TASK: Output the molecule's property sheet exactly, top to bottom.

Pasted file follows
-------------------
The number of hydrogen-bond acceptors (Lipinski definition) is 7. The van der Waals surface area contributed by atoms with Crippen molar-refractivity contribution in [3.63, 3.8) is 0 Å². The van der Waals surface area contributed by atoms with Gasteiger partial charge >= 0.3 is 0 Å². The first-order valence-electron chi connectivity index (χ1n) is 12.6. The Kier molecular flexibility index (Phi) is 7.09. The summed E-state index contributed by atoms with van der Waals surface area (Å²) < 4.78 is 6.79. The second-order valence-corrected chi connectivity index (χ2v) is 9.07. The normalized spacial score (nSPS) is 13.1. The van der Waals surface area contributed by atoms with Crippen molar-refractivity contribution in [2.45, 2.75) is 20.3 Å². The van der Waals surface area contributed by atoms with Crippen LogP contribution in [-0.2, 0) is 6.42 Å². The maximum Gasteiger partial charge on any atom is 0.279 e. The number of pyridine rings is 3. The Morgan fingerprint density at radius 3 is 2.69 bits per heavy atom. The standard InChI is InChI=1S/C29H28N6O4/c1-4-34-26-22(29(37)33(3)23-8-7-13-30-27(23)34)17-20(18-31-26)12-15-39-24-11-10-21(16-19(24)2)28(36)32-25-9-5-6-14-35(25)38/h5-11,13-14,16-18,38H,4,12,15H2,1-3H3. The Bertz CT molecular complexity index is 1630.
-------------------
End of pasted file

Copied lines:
The number of hydrogen-bond acceptors (Lipinski definition) is 7. The van der Waals surface area contributed by atoms with Crippen molar-refractivity contribution in [3.63, 3.8) is 0 Å². The van der Waals surface area contributed by atoms with Gasteiger partial charge >= 0.3 is 0 Å². The first-order valence-electron chi connectivity index (χ1n) is 12.6. The Kier molecular flexibility index (Phi) is 7.09. The summed E-state index contributed by atoms with van der Waals surface area (Å²) < 4.78 is 6.79. The second-order valence-corrected chi connectivity index (χ2v) is 9.07. The normalized spacial score (nSPS) is 13.1. The van der Waals surface area contributed by atoms with Crippen molar-refractivity contribution in [2.45, 2.75) is 20.3 Å². The van der Waals surface area contributed by atoms with Crippen LogP contribution in [-0.2, 0) is 6.42 Å². The maximum Gasteiger partial charge on any atom is 0.279 e. The number of pyridine rings is 3. The Morgan fingerprint density at radius 3 is 2.69 bits per heavy atom. The standard InChI is InChI=1S/C29H28N6O4/c1-4-34-26-22(29(37)33(3)23-8-7-13-30-27(23)34)17-20(18-31-26)12-15-39-24-11-10-21(16-19(24)2)28(36)32-25-9-5-6-14-35(25)38/h5-11,13-14,16-18,38H,4,12,15H2,1-3H3. The Bertz CT molecular complexity index is 1630.